“You’re kidding me. It’s called FCUK?”
I was standing in the checkout line of a well-known pharmacy that, by the time I got there, had stretched past the cologne and perfumes. French Connection United Kingdom was just one of the crazy examples I saw of what I like to call conventional stupidity.
Most of the products I was standing next to were named after celebrities. Instinct by David Beckham, Curious by Britany Spears, Fame by Lady Gaga, Killer Queen by Katie Perry, Incredible Things by Taylor Swift – are we out of our minds? Why do we need celebrities to help us choose a fragrance?
The final straw for me was Victoria Bitter the scent – do I really want to smell like beer? Worse, would men actually buy this product because they like the beer? I don’t get it.
Even so, in my own industry, this has become the main way people select a healthy living program for themselves. Unbelievably, in the last twelve months, the most searched phrase on Google was ‘Adele diet’.
A famous singer who is not a dietitian, a doctor, a chef, or a personal trainer is apparently the most trusted person in weight loss. I say again, conventional stupidity.
Maybe you’ve recently joined a gym or have been going for some time. Do you notice that when you take a class, be it Full Body Fusion, Circuit Training, HIIT, Water Aerobics, Cycling, Bootcamp, Zumba – the list is endless – that the same people appear month in, month out?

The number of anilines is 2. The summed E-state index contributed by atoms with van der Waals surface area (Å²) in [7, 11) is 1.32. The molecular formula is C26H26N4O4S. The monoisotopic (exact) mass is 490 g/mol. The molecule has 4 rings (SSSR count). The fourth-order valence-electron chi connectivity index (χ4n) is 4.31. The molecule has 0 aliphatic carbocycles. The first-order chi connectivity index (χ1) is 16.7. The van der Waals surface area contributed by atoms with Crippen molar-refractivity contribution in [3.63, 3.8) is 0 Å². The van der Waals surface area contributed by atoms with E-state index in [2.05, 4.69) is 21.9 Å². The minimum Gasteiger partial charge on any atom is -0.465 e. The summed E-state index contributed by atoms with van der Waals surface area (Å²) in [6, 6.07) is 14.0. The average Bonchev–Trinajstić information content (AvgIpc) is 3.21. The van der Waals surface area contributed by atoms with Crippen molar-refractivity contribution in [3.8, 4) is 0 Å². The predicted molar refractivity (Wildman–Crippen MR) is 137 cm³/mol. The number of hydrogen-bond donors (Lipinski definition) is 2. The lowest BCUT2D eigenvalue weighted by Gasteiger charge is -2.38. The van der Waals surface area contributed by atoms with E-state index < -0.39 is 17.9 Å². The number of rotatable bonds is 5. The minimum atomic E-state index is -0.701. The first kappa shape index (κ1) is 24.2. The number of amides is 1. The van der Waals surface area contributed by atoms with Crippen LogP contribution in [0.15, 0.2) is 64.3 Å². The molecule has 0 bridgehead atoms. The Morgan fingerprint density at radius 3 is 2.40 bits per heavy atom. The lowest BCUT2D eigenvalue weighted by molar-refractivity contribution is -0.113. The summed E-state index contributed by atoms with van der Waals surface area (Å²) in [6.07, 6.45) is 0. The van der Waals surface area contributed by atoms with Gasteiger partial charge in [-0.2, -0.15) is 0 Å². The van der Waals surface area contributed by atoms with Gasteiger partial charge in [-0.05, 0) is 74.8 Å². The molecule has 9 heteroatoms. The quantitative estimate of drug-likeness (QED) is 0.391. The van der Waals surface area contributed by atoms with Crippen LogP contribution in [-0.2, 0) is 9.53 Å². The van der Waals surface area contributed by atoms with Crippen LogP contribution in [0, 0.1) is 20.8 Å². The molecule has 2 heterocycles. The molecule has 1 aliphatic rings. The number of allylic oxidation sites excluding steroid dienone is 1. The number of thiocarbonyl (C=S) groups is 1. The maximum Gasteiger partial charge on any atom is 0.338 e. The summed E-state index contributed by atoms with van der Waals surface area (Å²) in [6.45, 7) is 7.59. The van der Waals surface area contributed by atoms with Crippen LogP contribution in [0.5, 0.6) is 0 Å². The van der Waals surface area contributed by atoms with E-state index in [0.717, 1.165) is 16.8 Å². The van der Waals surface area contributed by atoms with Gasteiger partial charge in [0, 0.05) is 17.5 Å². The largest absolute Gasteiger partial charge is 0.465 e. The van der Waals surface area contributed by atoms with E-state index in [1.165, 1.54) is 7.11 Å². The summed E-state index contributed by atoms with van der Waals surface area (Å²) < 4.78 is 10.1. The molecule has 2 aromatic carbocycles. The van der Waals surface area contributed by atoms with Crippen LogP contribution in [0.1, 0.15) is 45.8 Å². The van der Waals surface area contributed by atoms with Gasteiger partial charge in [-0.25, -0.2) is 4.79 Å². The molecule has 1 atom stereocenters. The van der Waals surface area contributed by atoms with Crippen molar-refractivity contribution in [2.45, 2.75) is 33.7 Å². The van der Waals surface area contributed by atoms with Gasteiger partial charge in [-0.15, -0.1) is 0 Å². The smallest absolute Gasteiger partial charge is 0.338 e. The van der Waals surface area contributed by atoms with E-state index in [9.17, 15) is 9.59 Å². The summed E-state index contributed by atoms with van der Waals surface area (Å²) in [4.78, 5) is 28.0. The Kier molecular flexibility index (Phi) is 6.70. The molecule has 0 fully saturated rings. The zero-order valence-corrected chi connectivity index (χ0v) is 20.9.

Even if you don’t go to a class, the people around you create an environment that entices you to stay. There will always be someone fitter, stronger, and lighter than you, and the gyms count on this. That’s how they keep you in the endless loop of doing what you think is expected of you and not seeing results. It’s time to stop.
If what you’re doing is not working for your fitness, health, and life, then maybe you’re doing things wrong. You have to ask yourself:
Let’s change things up
The aerobic system plays a vital and primary role in all physical activity.
For example, between 95 and 99% of the energy used for endurance sports, including in competitions, is derived from the aerobic system. This is true for events lasting more than a few minutes and for races from the mile to the marathon and beyond.
In addition to the traditional endurance events such as running, biking, and swimming, aerobic-based sports also include tennis, golf, basketball, and many others. So why do we constantly have the desire to work harder? Because it makes sense – even if it’s totally wrong.
Just ask yourself, what are your results?
Are you working like a dog day in, and day out and still not losing weight? If so, then the first thing to do is focus on your nutrition, not exercise.
Let’s talk about food
Don’t believe what the fitness and sports industry tells you about nutrition. Highly motivated fitness enthusiasts have great difficulty rejecting an obsessive, chronic approach to workouts, a carbohydrate-burning/carbohydrate-loading pattern, and a calories-in, calories-out mindset about weight loss.
Fat was the preferred fuel for humans throughout evolution, with most energy coming from either stored fat or ingested fat.
Today, we have overridden our genetic preference for fat by consuming a diet high in carbohydrates.
Modern grain-based, high-carb diets stimulate excess insulin production, leading to a host of health problems, often characterized as metabolic syndrome. High-carb meals create a blood-sugar insulin burnout roller coaster.